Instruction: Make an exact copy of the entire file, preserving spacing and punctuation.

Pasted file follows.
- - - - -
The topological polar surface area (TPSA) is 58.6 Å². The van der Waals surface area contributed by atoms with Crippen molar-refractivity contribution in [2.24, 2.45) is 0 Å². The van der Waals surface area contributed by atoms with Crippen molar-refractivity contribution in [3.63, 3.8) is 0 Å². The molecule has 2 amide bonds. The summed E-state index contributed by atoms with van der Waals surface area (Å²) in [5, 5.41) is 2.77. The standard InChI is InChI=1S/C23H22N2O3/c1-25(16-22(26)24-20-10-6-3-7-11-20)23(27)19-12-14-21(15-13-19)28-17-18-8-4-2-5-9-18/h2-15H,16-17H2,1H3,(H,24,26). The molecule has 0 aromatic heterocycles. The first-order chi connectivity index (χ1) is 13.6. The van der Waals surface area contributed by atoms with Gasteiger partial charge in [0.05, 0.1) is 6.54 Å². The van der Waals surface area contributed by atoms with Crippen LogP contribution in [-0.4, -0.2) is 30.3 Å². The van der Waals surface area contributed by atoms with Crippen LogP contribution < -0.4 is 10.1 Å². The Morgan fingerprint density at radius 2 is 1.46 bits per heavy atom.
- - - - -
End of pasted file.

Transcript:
The topological polar surface area (TPSA) is 58.6 Å². The van der Waals surface area contributed by atoms with Crippen molar-refractivity contribution in [2.24, 2.45) is 0 Å². The van der Waals surface area contributed by atoms with Crippen molar-refractivity contribution in [3.63, 3.8) is 0 Å². The molecule has 2 amide bonds. The summed E-state index contributed by atoms with van der Waals surface area (Å²) in [5, 5.41) is 2.77. The standard InChI is InChI=1S/C23H22N2O3/c1-25(16-22(26)24-20-10-6-3-7-11-20)23(27)19-12-14-21(15-13-19)28-17-18-8-4-2-5-9-18/h2-15H,16-17H2,1H3,(H,24,26). The molecule has 0 aromatic heterocycles. The first-order chi connectivity index (χ1) is 13.6. The van der Waals surface area contributed by atoms with Gasteiger partial charge in [0.05, 0.1) is 6.54 Å². The van der Waals surface area contributed by atoms with Crippen LogP contribution in [-0.4, -0.2) is 30.3 Å². The van der Waals surface area contributed by atoms with Crippen LogP contribution < -0.4 is 10.1 Å². The Morgan fingerprint density at radius 2 is 1.46 bits per heavy atom.